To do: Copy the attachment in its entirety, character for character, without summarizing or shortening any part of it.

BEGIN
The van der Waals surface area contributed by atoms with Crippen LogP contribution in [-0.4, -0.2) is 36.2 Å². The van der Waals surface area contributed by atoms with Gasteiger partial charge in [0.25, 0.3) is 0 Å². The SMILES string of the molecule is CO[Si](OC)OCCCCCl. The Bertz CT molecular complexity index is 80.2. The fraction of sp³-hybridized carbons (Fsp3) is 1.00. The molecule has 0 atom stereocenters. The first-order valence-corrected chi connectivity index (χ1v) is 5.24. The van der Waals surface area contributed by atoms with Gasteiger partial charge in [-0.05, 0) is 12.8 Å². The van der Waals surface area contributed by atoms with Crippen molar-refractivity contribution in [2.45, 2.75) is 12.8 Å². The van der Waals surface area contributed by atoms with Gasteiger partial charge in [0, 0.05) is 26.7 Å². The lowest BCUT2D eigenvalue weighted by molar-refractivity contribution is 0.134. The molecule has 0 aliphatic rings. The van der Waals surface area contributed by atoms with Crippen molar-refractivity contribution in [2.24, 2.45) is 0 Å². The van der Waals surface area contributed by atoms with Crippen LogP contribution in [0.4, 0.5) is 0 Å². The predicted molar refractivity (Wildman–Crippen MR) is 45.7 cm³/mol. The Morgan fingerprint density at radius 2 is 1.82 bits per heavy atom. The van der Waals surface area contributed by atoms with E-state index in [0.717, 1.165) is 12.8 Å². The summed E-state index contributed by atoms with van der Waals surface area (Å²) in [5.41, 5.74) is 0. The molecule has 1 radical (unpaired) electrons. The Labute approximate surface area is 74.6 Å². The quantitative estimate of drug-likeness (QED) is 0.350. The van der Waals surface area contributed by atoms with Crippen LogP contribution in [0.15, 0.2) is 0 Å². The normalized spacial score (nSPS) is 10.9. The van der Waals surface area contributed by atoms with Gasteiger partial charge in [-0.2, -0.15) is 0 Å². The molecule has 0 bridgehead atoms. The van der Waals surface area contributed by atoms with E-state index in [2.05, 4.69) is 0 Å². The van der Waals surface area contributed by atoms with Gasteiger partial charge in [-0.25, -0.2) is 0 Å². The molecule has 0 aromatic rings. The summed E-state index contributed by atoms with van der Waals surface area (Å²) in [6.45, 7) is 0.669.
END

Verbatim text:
The van der Waals surface area contributed by atoms with Crippen LogP contribution in [-0.4, -0.2) is 36.2 Å². The van der Waals surface area contributed by atoms with Gasteiger partial charge in [0.25, 0.3) is 0 Å². The SMILES string of the molecule is CO[Si](OC)OCCCCCl. The Bertz CT molecular complexity index is 80.2. The fraction of sp³-hybridized carbons (Fsp3) is 1.00. The molecule has 0 atom stereocenters. The first-order valence-corrected chi connectivity index (χ1v) is 5.24. The van der Waals surface area contributed by atoms with Gasteiger partial charge in [-0.05, 0) is 12.8 Å². The van der Waals surface area contributed by atoms with Crippen molar-refractivity contribution in [2.45, 2.75) is 12.8 Å². The van der Waals surface area contributed by atoms with Gasteiger partial charge in [0, 0.05) is 26.7 Å². The lowest BCUT2D eigenvalue weighted by molar-refractivity contribution is 0.134. The molecule has 0 aliphatic rings. The van der Waals surface area contributed by atoms with Crippen molar-refractivity contribution in [2.24, 2.45) is 0 Å². The van der Waals surface area contributed by atoms with Crippen LogP contribution in [0.4, 0.5) is 0 Å². The predicted molar refractivity (Wildman–Crippen MR) is 45.7 cm³/mol. The Morgan fingerprint density at radius 2 is 1.82 bits per heavy atom. The van der Waals surface area contributed by atoms with E-state index in [0.717, 1.165) is 12.8 Å². The summed E-state index contributed by atoms with van der Waals surface area (Å²) in [5.41, 5.74) is 0. The molecule has 1 radical (unpaired) electrons. The Labute approximate surface area is 74.6 Å². The quantitative estimate of drug-likeness (QED) is 0.350. The van der Waals surface area contributed by atoms with Crippen LogP contribution in [0.15, 0.2) is 0 Å². The normalized spacial score (nSPS) is 10.9. The van der Waals surface area contributed by atoms with Gasteiger partial charge in [-0.2, -0.15) is 0 Å². The molecule has 0 bridgehead atoms. The van der Waals surface area contributed by atoms with E-state index in [2.05, 4.69) is 0 Å². The van der Waals surface area contributed by atoms with Gasteiger partial charge in [-0.25, -0.2) is 0 Å². The molecule has 0 aromatic rings. The summed E-state index contributed by atoms with van der Waals surface area (Å²) in [6.45, 7) is 0.669.